If you’re a regular Babbel Magazine reader, you’ll know that we often discuss the value of supplementing your language lessons with media in that language. Whether you watch TV shows, listen to music or read books, immersing yourself in foreign-language media can really take your language learning to the next level. Our team of language experts hand-picked this list of German books to supplement your studies as you learn German. Let’s dive in!
Das Wunder von Bern
Translated as “The Miracle of Bern,” Das Wunder von Bern tells the story of the incredible upset victory of the West German soccer team in the 1954 World Cup Final in Bern, Switzerland. Written by Christof Siemes, the book is based on a 2003 film of the same title, and it focuses on a soccer-loving 11-year-old boy whose father has recently returned from being held as a prisoner of war in the Soviet Union, throwing their family into disarray.
Das Wunder von Bern is a good pick for beginners, and it’s also available in an “easy language version” that’s even easier to understand if you’re just starting out. In addition to the language, the book can teach you about soccer and the history of post-WWII Germany.
Die Vermessung der Welt
This comedic novel is a fictional biography of two very real historical figures: naturalist Alexander von Humboldt and mathematician Carl Friedrich Gauss. The pair sets out to measure the world, in their own eccentric ways. The book was Daniel Kehlmann’s debut novel and was very popular, selling millions of copies worldwide.
Die Vermessung der Welt (“The Measuring of the World”) is for intermediate-level learners — it doesn’t get too in-the-weeds with technical language, but it still uses tenses and vocabulary that beginners may struggle with. Although the novel is fictional, you can learn about some of the real work of these two renowned men.
Emil und die Detektive
Emil und die Detektive (“Emil and the Detectives”) is a classic German children’s book written by Erich Kästner and published in 1929. Set primarily in Berlin, the novel follows a schoolboy named Emil, who gets robbed on a train, and the group of kids who help him track down the thief. It’s been translated into at least 59 languages.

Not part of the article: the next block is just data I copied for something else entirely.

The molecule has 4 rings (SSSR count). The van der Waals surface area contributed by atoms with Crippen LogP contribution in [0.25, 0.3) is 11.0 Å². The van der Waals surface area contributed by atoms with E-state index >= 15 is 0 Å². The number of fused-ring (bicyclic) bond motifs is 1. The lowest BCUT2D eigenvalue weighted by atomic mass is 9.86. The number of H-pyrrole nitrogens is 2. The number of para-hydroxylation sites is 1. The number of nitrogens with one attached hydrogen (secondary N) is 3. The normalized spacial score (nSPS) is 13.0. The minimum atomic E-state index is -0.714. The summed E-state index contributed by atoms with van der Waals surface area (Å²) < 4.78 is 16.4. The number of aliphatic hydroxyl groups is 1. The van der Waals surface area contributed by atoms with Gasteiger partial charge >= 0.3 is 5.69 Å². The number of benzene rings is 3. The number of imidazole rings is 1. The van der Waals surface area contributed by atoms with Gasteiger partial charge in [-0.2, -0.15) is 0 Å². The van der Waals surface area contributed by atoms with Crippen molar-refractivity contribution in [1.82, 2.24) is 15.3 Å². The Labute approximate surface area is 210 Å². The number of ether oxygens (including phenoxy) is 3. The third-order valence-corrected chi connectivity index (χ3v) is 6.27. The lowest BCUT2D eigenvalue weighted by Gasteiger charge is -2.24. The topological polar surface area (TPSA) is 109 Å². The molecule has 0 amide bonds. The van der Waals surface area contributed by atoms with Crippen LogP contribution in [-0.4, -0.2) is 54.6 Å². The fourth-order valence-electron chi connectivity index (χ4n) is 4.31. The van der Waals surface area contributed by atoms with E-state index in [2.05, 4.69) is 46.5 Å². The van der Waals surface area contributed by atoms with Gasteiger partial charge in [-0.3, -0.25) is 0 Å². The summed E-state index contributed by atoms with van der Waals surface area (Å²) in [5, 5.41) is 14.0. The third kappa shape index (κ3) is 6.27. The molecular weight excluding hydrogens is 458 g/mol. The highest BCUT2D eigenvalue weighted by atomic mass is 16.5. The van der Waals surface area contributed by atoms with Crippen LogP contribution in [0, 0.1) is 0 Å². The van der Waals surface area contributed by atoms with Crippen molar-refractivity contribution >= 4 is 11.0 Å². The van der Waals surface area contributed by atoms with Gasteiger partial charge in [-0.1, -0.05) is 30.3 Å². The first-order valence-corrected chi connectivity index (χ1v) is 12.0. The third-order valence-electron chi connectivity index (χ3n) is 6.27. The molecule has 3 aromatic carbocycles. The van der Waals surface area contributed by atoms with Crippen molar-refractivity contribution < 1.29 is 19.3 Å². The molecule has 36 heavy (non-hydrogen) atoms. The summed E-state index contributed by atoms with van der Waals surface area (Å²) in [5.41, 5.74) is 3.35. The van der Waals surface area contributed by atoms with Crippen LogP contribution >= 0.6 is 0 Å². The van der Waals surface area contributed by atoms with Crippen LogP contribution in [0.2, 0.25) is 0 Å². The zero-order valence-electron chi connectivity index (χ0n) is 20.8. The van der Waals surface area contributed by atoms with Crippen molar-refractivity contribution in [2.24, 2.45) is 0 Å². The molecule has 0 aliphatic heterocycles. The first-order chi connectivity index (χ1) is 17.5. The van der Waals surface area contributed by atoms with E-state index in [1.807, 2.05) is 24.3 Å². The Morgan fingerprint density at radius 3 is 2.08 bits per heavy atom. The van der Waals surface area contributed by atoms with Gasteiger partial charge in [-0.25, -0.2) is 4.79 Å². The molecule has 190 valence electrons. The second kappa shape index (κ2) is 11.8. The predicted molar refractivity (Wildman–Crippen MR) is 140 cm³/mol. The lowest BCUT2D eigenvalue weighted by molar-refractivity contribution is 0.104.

While it’s written for children in relatively easy-to-understand German, our language experts say Emil und die Detektive is best for intermediate learners. Though fictional, the book provides you with a glimpse into life in 1920s Berlin.
Max und Moritz
For those who prefer a lower commitment entry to the German language, Max und Moritz (“Max and Moritz”) might be the best bet for you, as it comes in comic strip form. The illustrated story is about two boys pulling a series of pranks is told in rhyming couplets, with a bit of dark comedy mixed in. The book was written and illustrated by Wilhelm Busch, and it was published in 1865.
The format is more easily digestible than a novel, but it’s still classified for intermediate German learners due to some of the specialized vocabulary used. You can learn a lot of German words from this story, as well as get a taste of German humor.
Written by Berlin’s well-known Russian DJ Wladimir Kaminer, Russendisko (“Russian Disco”) is a collection of short stories about young Jewish Russians living in Berlin after the fall of the Berlin Wall. Published in 2000, the book is equal parts funny and poignant, and it showcases Kaminer’s love for the city.
Russendisko provides a clear advantage for learners: German is not Kaminer’s first language. Thus, it might help to learn German from someone who had to learn it himself. The stories do include a number of colloquial expressions, however, so it’s best for intermediate learners. In addition to language, you can learn about both the immigrant experience in Berlin and the city’s cultural spirit.
Published in 2010, Tshick is a more contemporary German novel, chronicling the adventures of two 14-year-old boys (one referred to as “Tschick” after his last name, Tschichatschow) who set off on a road trip in a stolen car to escape problems at home. The story, written by the late Wolfgang Herrndorf, is funny and moving, exploring the trials of adolescence and the true meaning of friendship.
The book is written in a casual style that is relatively easy to understand. It’s ideal for intermediate learners who are already familiar with some German slang and colloquialisms. For comparison, an English translation of the book was published in 2014 under the title Why We Took The Car.